An international group of researchers have found that the highly toxic dimethylated monothioarsenate is present in rice from all continents at concentrations of concern.
Arsenic is ubiquitous in soils globally and occurring at elevated concentrations in irrigation water in south and south-east Asia, threatening the production of food crops. Paddy rice accumulates more arsenic in the grain than any other cereal because arsenite is mobilized from soil minerals under anaerobic conditions in flooded paddy fields. Since inorganic arsenic is classified as a carcinogen, arsenic accumulation in rice is a global concern for human health resulting in regulation for maximal tolerable concentrations for inorganic arsenic. Besides inorganic arsenic iAs, dimethylated arsenate (DMA) is often found in rice, which however because of much reduced toxicity is exempt from food safety considerations. In general, arsenic toxicity is depending on the species being present, with inorganic arsenic considered to be the most toxic.
Anyhow during the last 15 years, some organic arsenic species have been recognized to show toxicity that should not be ignored. Dimethylated monothioarsenate (DMMTA) is such a highly toxic species that has been found in pore water from paddy fields at considerable concentrations.
Figure: Thio-arsenic species found in pore water from paddy soils
The new study:
An international group of researchers now have investigated the occurrence of DMMTA in rice grains from different locations worldwide. In order to clarify whether DMMTA is present in rice grains globally or from some regions, the researchers analyzed more than 100 rice samples from the main rice-producing regions of China as well as 140 rice samples from 16 countries across six continents. The original study
Total arsenic in rice was determined by inductively coupled plasma-mass spectrometry (ICP-MS) after microwave-assisted digestion. For speciation analysis, the researchers compared two different sample pretreatment methods using either 1 % HNO3 extraction or enzymatic extraction. For the chromatographic separation of arsenic species two different methods were compared, using either an anion exchange column (AEC) or a reversed-phase column (RPC). Arsenic species were identified by retention time match with standard compounds and quantified by ICP-MS via external calibration, leading to limits of detection between 0.2 and 0.4 µg/kg for the different species.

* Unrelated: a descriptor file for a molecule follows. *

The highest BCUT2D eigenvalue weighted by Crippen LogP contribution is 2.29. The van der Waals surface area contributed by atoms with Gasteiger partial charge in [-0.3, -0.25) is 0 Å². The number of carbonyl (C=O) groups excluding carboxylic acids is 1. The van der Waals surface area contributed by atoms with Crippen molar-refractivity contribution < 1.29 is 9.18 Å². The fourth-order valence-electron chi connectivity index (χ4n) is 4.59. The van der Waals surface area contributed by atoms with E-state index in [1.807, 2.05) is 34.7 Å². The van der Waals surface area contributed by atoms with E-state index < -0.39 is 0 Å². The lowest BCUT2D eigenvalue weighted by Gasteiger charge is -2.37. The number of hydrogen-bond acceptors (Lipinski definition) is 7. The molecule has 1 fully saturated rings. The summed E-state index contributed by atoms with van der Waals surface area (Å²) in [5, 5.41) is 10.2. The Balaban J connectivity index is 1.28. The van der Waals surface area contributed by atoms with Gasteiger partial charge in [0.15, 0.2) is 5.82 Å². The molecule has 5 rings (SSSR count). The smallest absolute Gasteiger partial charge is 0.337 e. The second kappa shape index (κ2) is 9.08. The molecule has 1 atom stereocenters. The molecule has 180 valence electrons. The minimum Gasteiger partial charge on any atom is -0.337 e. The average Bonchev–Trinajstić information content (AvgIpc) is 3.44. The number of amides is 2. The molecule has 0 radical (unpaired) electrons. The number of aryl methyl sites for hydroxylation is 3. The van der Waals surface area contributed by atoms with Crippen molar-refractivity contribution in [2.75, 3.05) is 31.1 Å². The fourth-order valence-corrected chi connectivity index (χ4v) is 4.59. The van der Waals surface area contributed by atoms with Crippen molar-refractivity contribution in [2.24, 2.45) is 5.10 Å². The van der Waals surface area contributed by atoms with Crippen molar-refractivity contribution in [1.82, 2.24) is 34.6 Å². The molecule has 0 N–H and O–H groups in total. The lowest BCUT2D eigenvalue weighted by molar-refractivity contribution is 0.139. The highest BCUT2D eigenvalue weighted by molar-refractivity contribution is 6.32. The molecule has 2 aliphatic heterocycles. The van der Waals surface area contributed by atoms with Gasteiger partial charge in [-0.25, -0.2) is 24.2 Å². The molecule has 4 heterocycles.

The comparison of the two separation methods revealed that only the RPC showed the presence of DMMTA in rice. The authors also excluded that DMMTA was produced from other species during enzymatic extraction. By further investigating the reasons for such differences, it was established that DMMTA is converted to DMA during nitric acid extraction and therefore cannot be found by this often applied method. Even if DMMTA had survived the extraction procedure, DMMTA was strongly retained in the AEC column and therefore cannot be detected under the near-neutral pH elution conditions.
The analysis of more than 100 rice samples from China showed the presence of DMMTA in all samples, with concentrations between 2.10 and 34.8 µg/kg representing 2-19% of the total As. When looking at the relation between DMMTA concentrations and geographical origin of the rice, a clear pattern was observed with rice produced in temperate regions showing higher concentrations than rice from tropical regions. Such trend was confirmed for rice samples from other countries, showing higher DMMTA concentration in rice samples from Europe and North America than from Asia.
By statistical analysis of all results, the authors concluded that the DMMTA concentration is about 30% of the DMA concentration in the enzymatic extraction. This relationship allows to estimate the concentration of DMMTA for samples analyzed by acid extraction, during which DMMTA was degraded.
The authors concluded, that because of the high toxicity of DMMTA, its widespread presence in rice from different countries and its stability during cooking, DMMTA likely poses a serious threat to human health that should be considered in food safety regulations.
Jun Dai, Zhu Tang, A-Xiang Gao, Britta Planer-Friedrich
, Peter M. Kopittke, Fang-Jie Zhao, Peng Wang, Widespread Occurrence of the Highly Toxic Dimethylated Monothioarsenate (DMMTA) in Rice Globally
, Environ. Sci. Technol., 56 (2022) 3575−3586. DOI: 10.1021/acs.est.1c08394
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last time modified: May 12, 2022